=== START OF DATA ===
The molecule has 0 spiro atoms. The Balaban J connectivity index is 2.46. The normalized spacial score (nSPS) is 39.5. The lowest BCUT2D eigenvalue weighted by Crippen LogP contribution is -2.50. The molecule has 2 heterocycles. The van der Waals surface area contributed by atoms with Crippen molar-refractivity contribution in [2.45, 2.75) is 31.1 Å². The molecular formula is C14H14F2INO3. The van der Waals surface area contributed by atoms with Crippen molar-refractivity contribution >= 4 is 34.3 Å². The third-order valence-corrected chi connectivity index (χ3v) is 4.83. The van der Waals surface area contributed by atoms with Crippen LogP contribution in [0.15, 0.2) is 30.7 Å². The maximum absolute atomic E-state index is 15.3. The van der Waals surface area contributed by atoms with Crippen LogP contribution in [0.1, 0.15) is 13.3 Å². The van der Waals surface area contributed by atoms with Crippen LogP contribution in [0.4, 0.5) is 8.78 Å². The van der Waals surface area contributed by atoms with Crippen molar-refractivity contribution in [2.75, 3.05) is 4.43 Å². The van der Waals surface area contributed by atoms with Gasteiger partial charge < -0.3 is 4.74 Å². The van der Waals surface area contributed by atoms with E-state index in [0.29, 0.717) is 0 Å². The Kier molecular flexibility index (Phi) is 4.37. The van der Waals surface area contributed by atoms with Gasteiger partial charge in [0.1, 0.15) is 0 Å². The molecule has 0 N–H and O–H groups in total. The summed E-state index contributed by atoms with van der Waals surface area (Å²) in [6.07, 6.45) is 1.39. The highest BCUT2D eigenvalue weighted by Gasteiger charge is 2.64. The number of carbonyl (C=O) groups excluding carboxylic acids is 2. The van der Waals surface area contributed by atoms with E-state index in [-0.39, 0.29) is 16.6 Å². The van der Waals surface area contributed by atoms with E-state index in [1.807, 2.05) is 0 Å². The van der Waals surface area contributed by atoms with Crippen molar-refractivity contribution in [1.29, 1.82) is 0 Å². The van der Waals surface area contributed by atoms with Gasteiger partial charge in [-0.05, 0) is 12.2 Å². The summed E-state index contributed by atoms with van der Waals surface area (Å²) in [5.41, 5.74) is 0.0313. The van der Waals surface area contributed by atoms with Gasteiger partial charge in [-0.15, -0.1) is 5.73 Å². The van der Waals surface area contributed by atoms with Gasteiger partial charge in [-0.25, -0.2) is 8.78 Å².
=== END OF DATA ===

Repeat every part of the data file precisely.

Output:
The molecule has 0 spiro atoms. The Balaban J connectivity index is 2.46. The normalized spacial score (nSPS) is 39.5. The lowest BCUT2D eigenvalue weighted by Crippen LogP contribution is -2.50. The molecule has 2 heterocycles. The van der Waals surface area contributed by atoms with Crippen molar-refractivity contribution in [2.45, 2.75) is 31.1 Å². The molecular formula is C14H14F2INO3. The van der Waals surface area contributed by atoms with Crippen molar-refractivity contribution >= 4 is 34.3 Å². The third-order valence-corrected chi connectivity index (χ3v) is 4.83. The van der Waals surface area contributed by atoms with Crippen LogP contribution in [0.15, 0.2) is 30.7 Å². The maximum absolute atomic E-state index is 15.3. The van der Waals surface area contributed by atoms with Crippen LogP contribution in [0.1, 0.15) is 13.3 Å². The van der Waals surface area contributed by atoms with Crippen LogP contribution in [0.4, 0.5) is 8.78 Å². The van der Waals surface area contributed by atoms with Crippen molar-refractivity contribution in [2.75, 3.05) is 4.43 Å². The van der Waals surface area contributed by atoms with Gasteiger partial charge < -0.3 is 4.74 Å². The van der Waals surface area contributed by atoms with E-state index in [0.29, 0.717) is 0 Å². The Kier molecular flexibility index (Phi) is 4.37. The van der Waals surface area contributed by atoms with Gasteiger partial charge in [0.1, 0.15) is 0 Å². The molecule has 0 N–H and O–H groups in total. The summed E-state index contributed by atoms with van der Waals surface area (Å²) in [6.07, 6.45) is 1.39. The highest BCUT2D eigenvalue weighted by Gasteiger charge is 2.64. The number of carbonyl (C=O) groups excluding carboxylic acids is 2. The van der Waals surface area contributed by atoms with E-state index in [-0.39, 0.29) is 16.6 Å². The van der Waals surface area contributed by atoms with E-state index in [1.807, 2.05) is 0 Å². The van der Waals surface area contributed by atoms with Crippen molar-refractivity contribution in [1.29, 1.82) is 0 Å². The van der Waals surface area contributed by atoms with Gasteiger partial charge in [-0.05, 0) is 12.2 Å². The summed E-state index contributed by atoms with van der Waals surface area (Å²) in [5.41, 5.74) is 0.0313. The van der Waals surface area contributed by atoms with Gasteiger partial charge in [-0.15, -0.1) is 5.73 Å². The van der Waals surface area contributed by atoms with Gasteiger partial charge in [-0.25, -0.2) is 8.78 Å².